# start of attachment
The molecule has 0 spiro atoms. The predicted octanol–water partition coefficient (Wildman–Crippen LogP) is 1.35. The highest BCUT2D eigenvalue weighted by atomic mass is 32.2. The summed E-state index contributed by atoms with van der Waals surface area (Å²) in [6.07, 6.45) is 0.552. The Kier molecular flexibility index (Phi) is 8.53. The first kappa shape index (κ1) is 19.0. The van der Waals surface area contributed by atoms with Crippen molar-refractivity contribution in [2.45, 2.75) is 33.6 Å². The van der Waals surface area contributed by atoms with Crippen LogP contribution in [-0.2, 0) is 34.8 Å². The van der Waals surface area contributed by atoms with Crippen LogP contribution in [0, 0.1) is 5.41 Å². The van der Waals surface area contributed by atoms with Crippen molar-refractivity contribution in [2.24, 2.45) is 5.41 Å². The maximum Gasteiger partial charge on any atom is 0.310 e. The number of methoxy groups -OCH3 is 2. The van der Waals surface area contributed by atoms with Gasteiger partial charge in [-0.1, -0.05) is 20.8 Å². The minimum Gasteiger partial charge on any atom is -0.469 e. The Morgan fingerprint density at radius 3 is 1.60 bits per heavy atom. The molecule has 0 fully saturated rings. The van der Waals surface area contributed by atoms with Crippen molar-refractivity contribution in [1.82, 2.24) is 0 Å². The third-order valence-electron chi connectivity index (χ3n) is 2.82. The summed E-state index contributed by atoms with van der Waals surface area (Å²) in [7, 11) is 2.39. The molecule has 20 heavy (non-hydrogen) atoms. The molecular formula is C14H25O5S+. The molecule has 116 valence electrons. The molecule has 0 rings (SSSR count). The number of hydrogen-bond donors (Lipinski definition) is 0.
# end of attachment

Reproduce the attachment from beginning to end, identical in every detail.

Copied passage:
The molecule has 0 spiro atoms. The predicted octanol–water partition coefficient (Wildman–Crippen LogP) is 1.35. The highest BCUT2D eigenvalue weighted by atomic mass is 32.2. The summed E-state index contributed by atoms with van der Waals surface area (Å²) in [6.07, 6.45) is 0.552. The Kier molecular flexibility index (Phi) is 8.53. The first kappa shape index (κ1) is 19.0. The van der Waals surface area contributed by atoms with Crippen molar-refractivity contribution in [2.45, 2.75) is 33.6 Å². The van der Waals surface area contributed by atoms with Crippen LogP contribution in [-0.2, 0) is 34.8 Å². The van der Waals surface area contributed by atoms with Crippen LogP contribution in [0, 0.1) is 5.41 Å². The van der Waals surface area contributed by atoms with Crippen molar-refractivity contribution in [2.24, 2.45) is 5.41 Å². The maximum Gasteiger partial charge on any atom is 0.310 e. The number of methoxy groups -OCH3 is 2. The van der Waals surface area contributed by atoms with Gasteiger partial charge in [-0.1, -0.05) is 20.8 Å². The minimum Gasteiger partial charge on any atom is -0.469 e. The Morgan fingerprint density at radius 3 is 1.60 bits per heavy atom. The molecule has 0 fully saturated rings. The van der Waals surface area contributed by atoms with Crippen molar-refractivity contribution in [1.82, 2.24) is 0 Å². The third-order valence-electron chi connectivity index (χ3n) is 2.82. The summed E-state index contributed by atoms with van der Waals surface area (Å²) in [7, 11) is 2.39. The molecule has 20 heavy (non-hydrogen) atoms. The molecular formula is C14H25O5S+. The molecule has 116 valence electrons. The molecule has 0 rings (SSSR count). The number of hydrogen-bond donors (Lipinski definition) is 0.